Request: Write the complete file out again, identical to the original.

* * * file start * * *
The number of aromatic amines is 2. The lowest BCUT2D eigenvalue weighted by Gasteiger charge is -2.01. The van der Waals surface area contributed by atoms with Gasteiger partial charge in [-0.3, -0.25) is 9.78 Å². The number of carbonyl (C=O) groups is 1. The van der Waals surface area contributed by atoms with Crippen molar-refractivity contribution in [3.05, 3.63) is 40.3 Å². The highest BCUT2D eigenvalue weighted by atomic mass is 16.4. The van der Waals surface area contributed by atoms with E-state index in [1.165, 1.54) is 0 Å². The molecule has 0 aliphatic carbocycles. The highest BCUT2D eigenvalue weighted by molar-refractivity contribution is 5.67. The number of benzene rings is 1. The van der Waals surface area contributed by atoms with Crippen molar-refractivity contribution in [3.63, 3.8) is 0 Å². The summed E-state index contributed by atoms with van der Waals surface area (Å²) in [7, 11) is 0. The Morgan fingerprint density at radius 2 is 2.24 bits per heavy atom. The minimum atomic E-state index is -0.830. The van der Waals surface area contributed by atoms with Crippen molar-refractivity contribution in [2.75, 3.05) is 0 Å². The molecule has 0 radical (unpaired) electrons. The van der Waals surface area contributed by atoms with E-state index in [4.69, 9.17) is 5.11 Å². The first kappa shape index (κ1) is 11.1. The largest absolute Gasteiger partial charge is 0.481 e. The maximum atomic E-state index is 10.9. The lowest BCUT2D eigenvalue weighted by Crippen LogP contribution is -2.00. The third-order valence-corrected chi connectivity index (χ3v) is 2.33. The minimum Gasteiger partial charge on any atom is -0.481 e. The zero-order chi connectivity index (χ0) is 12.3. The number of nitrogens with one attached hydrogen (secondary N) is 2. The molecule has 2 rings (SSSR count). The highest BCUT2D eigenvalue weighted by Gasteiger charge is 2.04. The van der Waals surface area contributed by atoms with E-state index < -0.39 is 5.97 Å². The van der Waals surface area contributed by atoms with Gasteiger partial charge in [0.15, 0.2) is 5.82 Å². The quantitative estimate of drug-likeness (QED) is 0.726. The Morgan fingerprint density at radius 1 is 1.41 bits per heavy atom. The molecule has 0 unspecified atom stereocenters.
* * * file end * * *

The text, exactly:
The number of aromatic amines is 2. The lowest BCUT2D eigenvalue weighted by Gasteiger charge is -2.01. The van der Waals surface area contributed by atoms with Gasteiger partial charge in [-0.3, -0.25) is 9.78 Å². The number of carbonyl (C=O) groups is 1. The van der Waals surface area contributed by atoms with Crippen molar-refractivity contribution in [3.05, 3.63) is 40.3 Å². The highest BCUT2D eigenvalue weighted by atomic mass is 16.4. The van der Waals surface area contributed by atoms with E-state index in [1.165, 1.54) is 0 Å². The molecule has 0 aliphatic carbocycles. The highest BCUT2D eigenvalue weighted by molar-refractivity contribution is 5.67. The number of benzene rings is 1. The van der Waals surface area contributed by atoms with Crippen molar-refractivity contribution in [3.63, 3.8) is 0 Å². The summed E-state index contributed by atoms with van der Waals surface area (Å²) in [7, 11) is 0. The Morgan fingerprint density at radius 2 is 2.24 bits per heavy atom. The minimum atomic E-state index is -0.830. The van der Waals surface area contributed by atoms with Crippen molar-refractivity contribution in [2.75, 3.05) is 0 Å². The molecule has 0 radical (unpaired) electrons. The van der Waals surface area contributed by atoms with E-state index in [4.69, 9.17) is 5.11 Å². The first kappa shape index (κ1) is 11.1. The largest absolute Gasteiger partial charge is 0.481 e. The maximum atomic E-state index is 10.9. The lowest BCUT2D eigenvalue weighted by Crippen LogP contribution is -2.00. The third-order valence-corrected chi connectivity index (χ3v) is 2.33. The minimum Gasteiger partial charge on any atom is -0.481 e. The zero-order chi connectivity index (χ0) is 12.3. The number of nitrogens with one attached hydrogen (secondary N) is 2. The molecule has 2 rings (SSSR count). The highest BCUT2D eigenvalue weighted by Gasteiger charge is 2.04. The van der Waals surface area contributed by atoms with E-state index < -0.39 is 5.97 Å². The van der Waals surface area contributed by atoms with Gasteiger partial charge in [0.15, 0.2) is 5.82 Å². The quantitative estimate of drug-likeness (QED) is 0.726. The Morgan fingerprint density at radius 1 is 1.41 bits per heavy atom. The molecule has 0 unspecified atom stereocenters.